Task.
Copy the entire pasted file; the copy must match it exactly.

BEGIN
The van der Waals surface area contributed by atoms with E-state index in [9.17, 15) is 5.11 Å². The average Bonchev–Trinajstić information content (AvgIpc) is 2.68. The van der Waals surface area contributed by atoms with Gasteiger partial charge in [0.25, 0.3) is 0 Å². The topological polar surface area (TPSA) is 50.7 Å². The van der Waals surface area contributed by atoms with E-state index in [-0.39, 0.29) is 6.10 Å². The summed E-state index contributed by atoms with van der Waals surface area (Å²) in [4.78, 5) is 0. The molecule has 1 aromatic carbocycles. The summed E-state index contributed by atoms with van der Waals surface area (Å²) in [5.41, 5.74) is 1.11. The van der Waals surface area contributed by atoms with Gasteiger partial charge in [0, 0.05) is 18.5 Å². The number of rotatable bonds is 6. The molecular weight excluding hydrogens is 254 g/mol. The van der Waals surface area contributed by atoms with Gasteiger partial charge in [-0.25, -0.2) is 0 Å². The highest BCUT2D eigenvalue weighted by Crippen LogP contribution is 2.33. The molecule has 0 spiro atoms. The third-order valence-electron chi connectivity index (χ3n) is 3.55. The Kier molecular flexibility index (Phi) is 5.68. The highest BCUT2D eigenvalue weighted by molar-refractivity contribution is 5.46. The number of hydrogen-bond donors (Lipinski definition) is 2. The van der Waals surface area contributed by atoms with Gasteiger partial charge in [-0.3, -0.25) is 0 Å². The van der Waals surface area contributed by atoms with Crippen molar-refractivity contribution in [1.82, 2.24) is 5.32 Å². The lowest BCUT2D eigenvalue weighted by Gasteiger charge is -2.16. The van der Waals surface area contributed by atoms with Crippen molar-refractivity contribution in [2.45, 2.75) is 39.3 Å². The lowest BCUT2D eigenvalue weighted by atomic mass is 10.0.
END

The van der Waals surface area contributed by atoms with E-state index in [9.17, 15) is 5.11 Å². The average Bonchev–Trinajstić information content (AvgIpc) is 2.68. The van der Waals surface area contributed by atoms with Gasteiger partial charge in [0.25, 0.3) is 0 Å². The topological polar surface area (TPSA) is 50.7 Å². The van der Waals surface area contributed by atoms with E-state index in [-0.39, 0.29) is 6.10 Å². The summed E-state index contributed by atoms with van der Waals surface area (Å²) in [4.78, 5) is 0. The molecule has 1 aromatic carbocycles. The summed E-state index contributed by atoms with van der Waals surface area (Å²) in [5.41, 5.74) is 1.11. The van der Waals surface area contributed by atoms with Gasteiger partial charge in [0, 0.05) is 18.5 Å². The number of rotatable bonds is 6. The molecular weight excluding hydrogens is 254 g/mol. The van der Waals surface area contributed by atoms with Gasteiger partial charge in [-0.25, -0.2) is 0 Å². The highest BCUT2D eigenvalue weighted by Crippen LogP contribution is 2.33. The molecule has 0 spiro atoms. The third-order valence-electron chi connectivity index (χ3n) is 3.55. The Kier molecular flexibility index (Phi) is 5.68. The highest BCUT2D eigenvalue weighted by molar-refractivity contribution is 5.46. The number of hydrogen-bond donors (Lipinski definition) is 2. The van der Waals surface area contributed by atoms with Gasteiger partial charge in [-0.3, -0.25) is 0 Å². The van der Waals surface area contributed by atoms with Crippen molar-refractivity contribution in [1.82, 2.24) is 5.32 Å². The lowest BCUT2D eigenvalue weighted by Gasteiger charge is -2.16. The van der Waals surface area contributed by atoms with Crippen molar-refractivity contribution in [2.45, 2.75) is 39.3 Å². The lowest BCUT2D eigenvalue weighted by atomic mass is 10.0.